From there, any potential caution they incur in being one out of X number of black thrash-metal bands is kept at bay by their surprisingly distinct sound, with trim and catchy songwriting marked by essential pumps on the bar and smoke-tail pick scrapes as they roll through mutated nods to classics like Kill ��em All and Bonded by Blood ("Death Sentence"), flush with melodic undertow and a parade of boots following under Howitzer's carrion-seeking vulture vocals. Certainly, good timing has moved them further into the spotlight (nearly all the above mentioned have broken up or momentarily lay silent) but not without perseverance (they've lasted longer than many). Gospel of the Horns have seized their moment and with balls to spare.
In Slumber - Scars: Incomplete
The AAA franchise to Soilwork's major league team, In Slumber plays perfectly executed, by-the-numbers Gothenburg melodic death metal. The only missing element is clean vocals, which is refreshing in a time of good cop/bad cop vocal nonsense. Otherwise, the band apes Soilwork's knack for modulating up at choruses to make songs soar. Riffs fire with military precision and clean tones glisten, with harmonies sure to induce much Viking ale quaffing. Song titles like "Seduce My Sentenced Pain" invite skepticism, but this Austrian band gets the ESL pass. Usually, the more desirable alternative is singing in a native language, but when a band cops a style that's an alloy to begin with, authenticity isn't the first concern. Completely unoriginal, but rocking.
Inquisition - Nefarious Dismal Orations
Inquisition's vocalist/guitarist Dagon derives his stage name from the older Semitic god, but his trembling and ensorcelling speech resembles quite another. As the creaking maw attached to perhaps the most unique black metal duo currently from the Americas (partnered with drummer, Incubus, the band formed in Columbia, 1988 as a serviceable but late-coming thrash metal band and currently reside in the US), Dagon coldly echoes the album’s concept and title; he is like the demon Baal, half-man, half-toad, filling the night's forests and bogs with wicked mutterings. And through the warlike pulse and drugged march of these nine tracks, his words maintain a frightening and indifferent monotone, an understated stylization of some ancient or decrepit script which icily commands: Annihilate, Exterminate.
Nefarious Dismal Orations is a welcome improvement over the 2004’s grandly titled, Magnificent Glorification of Lucifer, crippled by pallid writing, too ruddy production and one abortive attempt at ambient free-instrumentation. It is not significantly different from their past material, but subtle touches (and clearer mix) add greatly to its overall effect. In some ways Inquisition sound more like a heavy metal band than they do black metal, though their balanced repetition underlines the latter's veiled ambient sensibilities. Their modern style of drum blasts (perhaps the one fault on hand is that the bass drum is so disguised in the background it sound like a wet rubber flap) chase after a shrinking assembly of power chords split by waves of higher-note slash strokes that wipe over the discharge with vicious accents and disarming melodies that heighten at given times both somnambulant shrugs and fist-raising power. Sparse, smart use of the tremolo bar along with bell chimes and distorts the picture further maintaining the eerie presence and that has become their trade, perfecting their own heinous category.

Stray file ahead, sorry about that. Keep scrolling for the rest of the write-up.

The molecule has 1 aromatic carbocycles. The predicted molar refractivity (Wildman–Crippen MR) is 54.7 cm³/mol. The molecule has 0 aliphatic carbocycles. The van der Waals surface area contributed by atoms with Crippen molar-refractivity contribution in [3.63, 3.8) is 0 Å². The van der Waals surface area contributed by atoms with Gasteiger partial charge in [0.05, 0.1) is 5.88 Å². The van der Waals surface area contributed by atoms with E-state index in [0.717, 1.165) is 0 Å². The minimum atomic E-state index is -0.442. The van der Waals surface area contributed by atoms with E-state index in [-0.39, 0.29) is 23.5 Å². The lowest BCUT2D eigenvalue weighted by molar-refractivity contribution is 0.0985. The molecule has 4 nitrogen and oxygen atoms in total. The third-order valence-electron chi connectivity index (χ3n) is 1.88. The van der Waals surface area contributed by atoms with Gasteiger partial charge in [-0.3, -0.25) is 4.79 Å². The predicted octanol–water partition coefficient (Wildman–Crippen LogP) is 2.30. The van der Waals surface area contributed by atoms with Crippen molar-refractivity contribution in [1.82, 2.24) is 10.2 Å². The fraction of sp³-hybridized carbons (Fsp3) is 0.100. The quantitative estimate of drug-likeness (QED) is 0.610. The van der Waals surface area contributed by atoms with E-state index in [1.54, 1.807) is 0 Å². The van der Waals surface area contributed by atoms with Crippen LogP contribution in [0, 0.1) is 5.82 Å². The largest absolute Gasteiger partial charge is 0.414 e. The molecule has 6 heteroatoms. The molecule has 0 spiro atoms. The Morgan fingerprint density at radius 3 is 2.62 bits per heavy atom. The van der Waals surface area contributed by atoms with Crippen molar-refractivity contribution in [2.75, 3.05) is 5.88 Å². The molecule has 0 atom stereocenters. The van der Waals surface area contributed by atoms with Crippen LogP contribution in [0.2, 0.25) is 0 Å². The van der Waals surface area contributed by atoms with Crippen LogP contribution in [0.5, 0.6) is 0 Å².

Mortuus - De Contemplanda Morte
[The Ajna Offensive]
Herein are the mysteries of Death, that which it leaves behind and that which is proffered to those ushered into its barren locus that is at once everywhere and nowhere. De Contemplanda Morte compellingly provides musical exegesis of the becoming and the falling away and all that exists pre- and post-notion in a program that is at once repellent and wholly rapturous. There is no straying from the topic: Emperor, pope, and peasant are treated in kind; as the hourglass’ sands sift slowly through its waist, the cloaked and hooded brood awaits. Bile splattered scythes frown in silver half-moons, held attentively by crumbling yellowed tarsals whose vegetal growth creeps from beneath black felt sleeves. Steeds stand in static repose; their wet, black nostrils contract and snort in the humid reek; their broken and bloodied hooves count in hollow thumps upon the muddy ground. Cardinals, Ecclesiastics, vociferous deformed huddles of the tired and the poor undulate in exaggerated throes of Vitus danse. A balmy wind blows over and through them, its carrion cunt-stench odor rattles the ribcages of the decomposed, their blood-brown bones tinkling as muted chimes in the slow sick draft. Martyrs’ tombs open their mouths and disgorge their contents in miasmata of excrement, menses, and bone, vermin run from the sepulchers in steady gray streams, riffles of pestilence and perfidiousness. Bells bong again and again, marking the unmarkable: The eternal presence of Death. Sum quod eris quod es olim fui. Amen.
Necros Christos - Triune Impurity Rites
Part Huysmans, and the other part Solomon, the long anticipated full-length from Germany's Necros Christos is presented as a dark compendium of demonology and death metal, situated like so:
The Three Cultmysteries according to the Torments of the Damned
The Three Cultmysteries according to the Ceremonies of Goetia
The Three Cultmysteries according to the Rites of Necro-Demonomancy